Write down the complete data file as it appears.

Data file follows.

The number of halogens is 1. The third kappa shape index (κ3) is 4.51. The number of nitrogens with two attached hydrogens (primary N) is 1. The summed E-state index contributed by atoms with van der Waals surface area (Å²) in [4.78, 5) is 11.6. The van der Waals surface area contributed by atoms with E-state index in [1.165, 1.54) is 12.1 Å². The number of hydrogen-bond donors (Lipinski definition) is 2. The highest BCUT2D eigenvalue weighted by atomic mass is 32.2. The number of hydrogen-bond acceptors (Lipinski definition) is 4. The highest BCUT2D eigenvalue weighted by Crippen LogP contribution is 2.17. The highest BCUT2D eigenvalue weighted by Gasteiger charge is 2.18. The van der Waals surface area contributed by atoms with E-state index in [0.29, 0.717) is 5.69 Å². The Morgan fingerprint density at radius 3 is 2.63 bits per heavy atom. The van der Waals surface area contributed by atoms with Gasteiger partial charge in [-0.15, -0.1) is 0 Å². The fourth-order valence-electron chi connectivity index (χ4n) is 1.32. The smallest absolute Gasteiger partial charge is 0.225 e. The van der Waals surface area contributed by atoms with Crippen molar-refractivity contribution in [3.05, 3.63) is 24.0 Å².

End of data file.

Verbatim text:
The number of halogens is 1. The third kappa shape index (κ3) is 4.51. The number of nitrogens with two attached hydrogens (primary N) is 1. The summed E-state index contributed by atoms with van der Waals surface area (Å²) in [4.78, 5) is 11.6. The van der Waals surface area contributed by atoms with E-state index in [1.165, 1.54) is 12.1 Å². The number of hydrogen-bond donors (Lipinski definition) is 2. The highest BCUT2D eigenvalue weighted by atomic mass is 32.2. The number of hydrogen-bond acceptors (Lipinski definition) is 4. The highest BCUT2D eigenvalue weighted by Crippen LogP contribution is 2.17. The highest BCUT2D eigenvalue weighted by Gasteiger charge is 2.18. The van der Waals surface area contributed by atoms with E-state index in [0.29, 0.717) is 5.69 Å². The Morgan fingerprint density at radius 3 is 2.63 bits per heavy atom. The van der Waals surface area contributed by atoms with Gasteiger partial charge in [-0.15, -0.1) is 0 Å². The fourth-order valence-electron chi connectivity index (χ4n) is 1.32. The smallest absolute Gasteiger partial charge is 0.225 e. The van der Waals surface area contributed by atoms with Crippen molar-refractivity contribution in [3.05, 3.63) is 24.0 Å².